But those biblically literate listeners were in for a surprise in this parable when the younger son turns out not to be the righteous Abel, faithful Isaac, or clever Jacob but an irresponsible, self-indulgent, and probably indulged child. To ask, as the younger son does, for his share of an inheritance indicates a potential lack of wisdom, but it is not a sin. It was not particularly unusual then, nor is it even now. Had the prodigal sinned in asking his father for his inheritance and that is unlikely , then the father should have reproved the boy.
The younger son mirrors Joseph in his move to a foreign land, his increasing degradation, and then his elevation to an elite position. Without a word of leave-taking, the prodigal cuts himself off from his family, friends, neighbors, and homeland, and he heads to a region where love of strangers was not in the law code. There he proves himself prodigal: And going, he became joined to one of the citizens of that region, and he sent him into his fields to feed pigs.
Jews in the Diaspora welcomed gentiles into their synagogues, worked with gentiles in the marketplaces, talked to gentiles in the public baths. At the time of Jesus, there were probably more Jews living outside Judea and lower Galilee than there were in the Jewish homeland; over a million were in Alexandria in Egypt. Nor should we charge him, as some commentators do, with apostasy. Second, he was sent to feed the pigs, not to butcher them. Third, the son hired himself out to a citizen; there is no indication that he knew his task would be to feed pigs.
Finally, the son did what he did in order to live; Jewish law is law by which one lives, not by which one dies. The prodigal is in an impossible situation, but the issue is not Jewish xenophobia or purity. The problem is starvation. A proverb from the rabbinic commentary Leviticus Rabbah Junior speaks of his sin and his desire for restoration to the household, albeit on lesser terms as a day laborer rather than a beloved son.
His rehearsed lines sound contrite.
What the Prodigal Son story doesn't mean
Thus, for many readers who, influenced by Luke, see the parable as about repenting and forgiving, Junior is understood to have repented. And yet first-century listeners may have heard not contrition but conniving. Junior recalls that Daddy still has money, and he might be able to get more. In his planning, the prodigal and the narrator repeat the term father: Father, I have sinned.
In his thoughts, the prodigal also puts himself in the company of the self-absorbed figures in other parables. His conclusion is to build more barns, not to distribute his food to the poor. His conclusion is to draw others into his dishonesty. All four parables use the device of interior monologue to let listeners know what the characters are thinking, and in all cases what they are thinking leads to at best morally ambiguous action.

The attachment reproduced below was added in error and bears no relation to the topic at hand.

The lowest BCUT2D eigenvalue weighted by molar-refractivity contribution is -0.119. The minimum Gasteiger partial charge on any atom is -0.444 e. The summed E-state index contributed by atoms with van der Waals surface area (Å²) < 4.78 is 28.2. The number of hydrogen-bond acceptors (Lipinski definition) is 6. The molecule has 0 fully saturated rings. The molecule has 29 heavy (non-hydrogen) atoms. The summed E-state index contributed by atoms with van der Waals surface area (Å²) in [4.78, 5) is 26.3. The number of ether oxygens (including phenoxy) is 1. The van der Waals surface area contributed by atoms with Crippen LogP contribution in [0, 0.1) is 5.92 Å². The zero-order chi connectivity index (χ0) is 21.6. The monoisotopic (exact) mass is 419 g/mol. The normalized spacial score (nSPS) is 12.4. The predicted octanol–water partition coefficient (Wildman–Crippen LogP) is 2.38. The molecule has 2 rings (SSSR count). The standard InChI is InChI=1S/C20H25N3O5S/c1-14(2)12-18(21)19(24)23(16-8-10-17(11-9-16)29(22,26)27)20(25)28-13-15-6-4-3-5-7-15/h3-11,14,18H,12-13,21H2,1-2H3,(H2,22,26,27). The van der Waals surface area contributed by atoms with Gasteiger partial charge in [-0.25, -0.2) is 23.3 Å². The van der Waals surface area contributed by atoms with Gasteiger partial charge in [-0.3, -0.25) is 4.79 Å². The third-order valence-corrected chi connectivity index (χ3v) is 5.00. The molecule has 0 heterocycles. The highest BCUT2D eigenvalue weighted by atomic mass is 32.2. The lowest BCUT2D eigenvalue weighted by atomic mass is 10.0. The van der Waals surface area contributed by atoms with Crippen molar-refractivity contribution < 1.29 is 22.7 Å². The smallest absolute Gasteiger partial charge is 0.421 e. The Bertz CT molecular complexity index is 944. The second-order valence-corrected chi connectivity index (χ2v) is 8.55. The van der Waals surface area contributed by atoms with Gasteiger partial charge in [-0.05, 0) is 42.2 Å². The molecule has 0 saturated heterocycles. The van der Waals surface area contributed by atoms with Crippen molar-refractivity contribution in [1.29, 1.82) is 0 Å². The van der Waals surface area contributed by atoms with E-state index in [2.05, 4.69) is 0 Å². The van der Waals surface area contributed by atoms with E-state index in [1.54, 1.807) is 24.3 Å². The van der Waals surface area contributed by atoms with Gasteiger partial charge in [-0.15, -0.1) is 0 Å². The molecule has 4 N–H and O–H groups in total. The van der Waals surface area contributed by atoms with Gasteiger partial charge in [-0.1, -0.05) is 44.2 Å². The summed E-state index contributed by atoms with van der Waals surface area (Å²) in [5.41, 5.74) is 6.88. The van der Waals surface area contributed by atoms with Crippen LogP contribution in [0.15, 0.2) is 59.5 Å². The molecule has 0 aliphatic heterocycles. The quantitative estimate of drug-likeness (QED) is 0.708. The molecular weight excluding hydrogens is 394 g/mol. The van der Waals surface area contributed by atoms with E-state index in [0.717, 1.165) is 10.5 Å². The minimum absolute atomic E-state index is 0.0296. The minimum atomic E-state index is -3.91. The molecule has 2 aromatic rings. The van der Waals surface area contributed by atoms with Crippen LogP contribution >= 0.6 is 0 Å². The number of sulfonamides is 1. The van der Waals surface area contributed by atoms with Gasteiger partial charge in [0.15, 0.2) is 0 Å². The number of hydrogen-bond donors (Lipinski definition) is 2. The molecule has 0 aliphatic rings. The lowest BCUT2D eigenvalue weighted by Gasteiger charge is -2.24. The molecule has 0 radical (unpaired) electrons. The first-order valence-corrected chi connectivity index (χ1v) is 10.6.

Luke ESV - The Parable of the Prodigal Son - And - Bible Gateway
Before the prodigal gets to his rehearsed speech, his dad runs to welcome him. His compassion need not be taken as a surprising reaction; there is no reason to expect the father to be a detached patriarch who would show neither care nor compassion. Rather, his compassion should remind us of the Samaritan, who saw a wounded man and reacted with compassion; it is the same reaction Jesus himself has when he sees the funeral procession of the only son of a widow.
The term indicates recognition that one who might be considered dead could become alive. He has left his honor behind, his position, his community standing. From these already overstated observations, the comments, not unexpectedly, descend into a negative picture of Judaism over and against which Jesus shines ever more brightly. Our parable offers no hint of it. Jewish fathers of the first century were not, at least according to the sources we have which should be the sources that inform our history , distant or wrathful.
Thus, children ask fathers for bread, and the dads provide. We find numerous fathers seeking healing for their children: In the same way, God too.
- The School Governors Handbook!
- Parable of the Prodigal Son - Wikipedia.
- What is the Atmosphere? (Rainbow Readers Book 350);
- Reaper Zone Chapter 25 (Battle of the Abyss Armor part 2 Book 4)!
- Parable of the Prodigal Son.
- WANT TO READ MORE?.
One major problem with such fieldwork approaches is that the questioners sometimes forget to ask the women. After you log in your content will be available in your library. Print Twitter Facebook Email. Click the button below to continue. Step 1 - Create an account or log in to start your free trial. Three easy steps to start your free trial subscription to Bible Gateway Plus. Create or log in to your Bible Gateway account. Enter your credit card information to ensure uninterrupted service following your free trial.
Begin reading God's Word ad-free with instant access to your new online study library. Cancel at any time. You must be logged in to view your newly purchased content. Please log in below or if you don't have an account, creating one is easy and only takes a few moments. After you log in your content will be available in your library.
- Second Hand Heart?
- World War, Revolution and Religion!
- What the Prodigal Son story doesn't mean | The Christian Century.
- La alucinante vida ¿normal? de Lucas D. (Lucas D. 1) (Spanish Edition).
More on the NIV. Print Twitter Facebook Email. Click the button below to continue. Step 1 - Create an account or log in to start your free trial.
Three easy steps to start your free trial subscription to Bible Gateway Plus. Create or log in to your Bible Gateway account.